The Apple [AAPL] iPhone 5 (or 4G, or whatsoever the marketing mavericks in the firm's in-house 'productizing' department decide to call it) seems even more likely to maybe offer those mythical 'iWallet' features, at least according to MasterCard, who definitively said nothing at all.
[ABOVE: Google's Google Wallet promo clip.]
Say nothing loud
Well, I say nothing at all, but like everyone involved in cooking up plans with the Cupertino dream machine, plausible deniability and a passion for secrecy usually mean there's a little smoke and a little fire.
"I don't know of a handset manufacturer that isn't in process of making sure their stuff is PayPass ready." Asked if that included Apple, he answered, "Um, there are...like I say, [I don't know of] any handset maker out there... Now, when we have discussions with our partners, and they ask us not to disclose them, we don't."
McLaughlin also said: "We're rapidly moving to a world beyond plastic," says Ed McLaughlin. "In many ways, plastic is just convenient packaging."
NFC is in the field
A quick reality check: NFC is in the field. Many Android handsets are compatible with the solution, and Google offers Google Wallet to drive the payment system. However, it's fair to say that no one is using it. Everyone I speak to in the NFC space has high expectation that Apple's move to support the tech inside the iPhone will help boost the market, bringing it into consumer consciousness.
It's also common sense that Android is malware-infested. Personally I feel it's about as insecure as an MK-Ultra experiment victim equipped with multiple personalities, which really can't help boost consumer trust in using it for payments, for example.
If you read through the MasterCard interview it's telling McLaughlin never mentions Apple by name. After all, if nothing was going on he might wax lyrical that any move by Cupertino to enter the payments market may just bring the technology into the mainstream.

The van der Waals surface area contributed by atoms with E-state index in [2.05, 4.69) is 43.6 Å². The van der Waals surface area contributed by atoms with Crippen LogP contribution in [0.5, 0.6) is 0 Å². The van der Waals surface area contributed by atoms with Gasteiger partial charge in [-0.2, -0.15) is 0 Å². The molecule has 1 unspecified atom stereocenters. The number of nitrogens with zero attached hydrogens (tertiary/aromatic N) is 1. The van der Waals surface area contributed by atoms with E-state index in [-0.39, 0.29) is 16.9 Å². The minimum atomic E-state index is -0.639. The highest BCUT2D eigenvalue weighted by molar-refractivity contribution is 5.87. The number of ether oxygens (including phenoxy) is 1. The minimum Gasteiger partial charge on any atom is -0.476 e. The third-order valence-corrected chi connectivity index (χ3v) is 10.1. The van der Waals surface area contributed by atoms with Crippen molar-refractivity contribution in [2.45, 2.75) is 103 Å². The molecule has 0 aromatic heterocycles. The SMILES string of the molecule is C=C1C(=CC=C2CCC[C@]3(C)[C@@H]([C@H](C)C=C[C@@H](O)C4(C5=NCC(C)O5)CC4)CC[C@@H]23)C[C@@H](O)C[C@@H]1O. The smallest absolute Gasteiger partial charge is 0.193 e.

All McLaughlin says is: "Well, anytime someone with a major base moves forward, it advances what you're doing."
Apple sets the scene
We already know Apple to be experimenting with contactless payment technologies. In November the company quietly began in-store tests using iPhone as an iWallet, enabling its EasyPay system for use within US retail stores. This lets users purchase items in retail stores just by scanning the barcode and completing the sale using their device.
NFC is expected to reach a much wider market by 2013. With Apple set to introduce the iPhone 5 (lots on this here) toward the end of 2012, could that release be the watershed moment for contactless payment systems?
In order to make its payment system viable, Apple will have to work with both MasterCard and Visa to ensure their authorization systems are supported. It needs to ensure this in order to protect users of its payment systems from fraud. The credit card companies will insist on support for their systems if they are to protect users against fraud. And we already know Visa has been engaged in various tests using Apple products.
The most likely implementation of iWallet systems will see users drawing against their iTunes accounts, which in turn will take money from their credit cards or bank accounts. All the same, support for NFC terminals will demand support for the disparate payment technologies currently available from the various banks involved in developing these solutions.
The uses of NFC don't stop at payments. Take a look here for a range of other ideas for its use,.
The big take away here? Reading between the lines of the MasterCard interview, Apple's move to introduce payment systems consumers will actually trust and also use seems much closer today than it did last week. And seems set to appear later this year within the next iPhone. Maybe.
Got a story? Drop me a line via Twitter or in comments below and let me know. I'd like it if you chose to follow me on Twitter so I can let you know when these items are published here first on Computerworld.